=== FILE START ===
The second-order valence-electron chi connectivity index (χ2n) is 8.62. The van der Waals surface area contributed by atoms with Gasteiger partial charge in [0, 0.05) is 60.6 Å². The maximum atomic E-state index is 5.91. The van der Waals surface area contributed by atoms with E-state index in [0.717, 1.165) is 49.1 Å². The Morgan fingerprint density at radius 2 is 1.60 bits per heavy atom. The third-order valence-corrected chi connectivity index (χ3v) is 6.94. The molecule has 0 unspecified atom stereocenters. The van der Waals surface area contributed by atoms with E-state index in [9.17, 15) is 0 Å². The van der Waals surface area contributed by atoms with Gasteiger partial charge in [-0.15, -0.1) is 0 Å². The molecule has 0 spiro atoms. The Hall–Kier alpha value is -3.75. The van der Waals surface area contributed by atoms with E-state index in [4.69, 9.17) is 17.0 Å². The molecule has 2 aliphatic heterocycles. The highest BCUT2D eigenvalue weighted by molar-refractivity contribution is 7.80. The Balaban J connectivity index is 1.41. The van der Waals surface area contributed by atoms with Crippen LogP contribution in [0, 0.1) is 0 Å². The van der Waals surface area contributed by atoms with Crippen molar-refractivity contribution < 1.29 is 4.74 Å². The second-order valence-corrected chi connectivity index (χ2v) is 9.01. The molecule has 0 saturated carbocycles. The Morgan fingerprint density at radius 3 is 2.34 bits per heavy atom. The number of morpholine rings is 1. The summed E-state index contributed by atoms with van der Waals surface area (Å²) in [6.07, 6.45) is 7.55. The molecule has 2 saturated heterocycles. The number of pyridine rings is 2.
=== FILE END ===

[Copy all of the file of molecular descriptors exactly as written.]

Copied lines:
The second-order valence-electron chi connectivity index (χ2n) is 8.62. The van der Waals surface area contributed by atoms with Gasteiger partial charge in [0, 0.05) is 60.6 Å². The maximum atomic E-state index is 5.91. The van der Waals surface area contributed by atoms with E-state index in [0.717, 1.165) is 49.1 Å². The Morgan fingerprint density at radius 2 is 1.60 bits per heavy atom. The third-order valence-corrected chi connectivity index (χ3v) is 6.94. The molecule has 0 unspecified atom stereocenters. The van der Waals surface area contributed by atoms with E-state index in [9.17, 15) is 0 Å². The van der Waals surface area contributed by atoms with Gasteiger partial charge in [-0.15, -0.1) is 0 Å². The molecule has 0 spiro atoms. The Hall–Kier alpha value is -3.75. The van der Waals surface area contributed by atoms with E-state index in [4.69, 9.17) is 17.0 Å². The molecule has 2 aliphatic heterocycles. The highest BCUT2D eigenvalue weighted by molar-refractivity contribution is 7.80. The Balaban J connectivity index is 1.41. The van der Waals surface area contributed by atoms with Crippen LogP contribution in [0, 0.1) is 0 Å². The van der Waals surface area contributed by atoms with Crippen molar-refractivity contribution < 1.29 is 4.74 Å². The second-order valence-corrected chi connectivity index (χ2v) is 9.01. The molecule has 0 saturated carbocycles. The Morgan fingerprint density at radius 3 is 2.34 bits per heavy atom. The number of morpholine rings is 1. The summed E-state index contributed by atoms with van der Waals surface area (Å²) in [6.07, 6.45) is 7.55. The molecule has 2 saturated heterocycles. The number of pyridine rings is 2.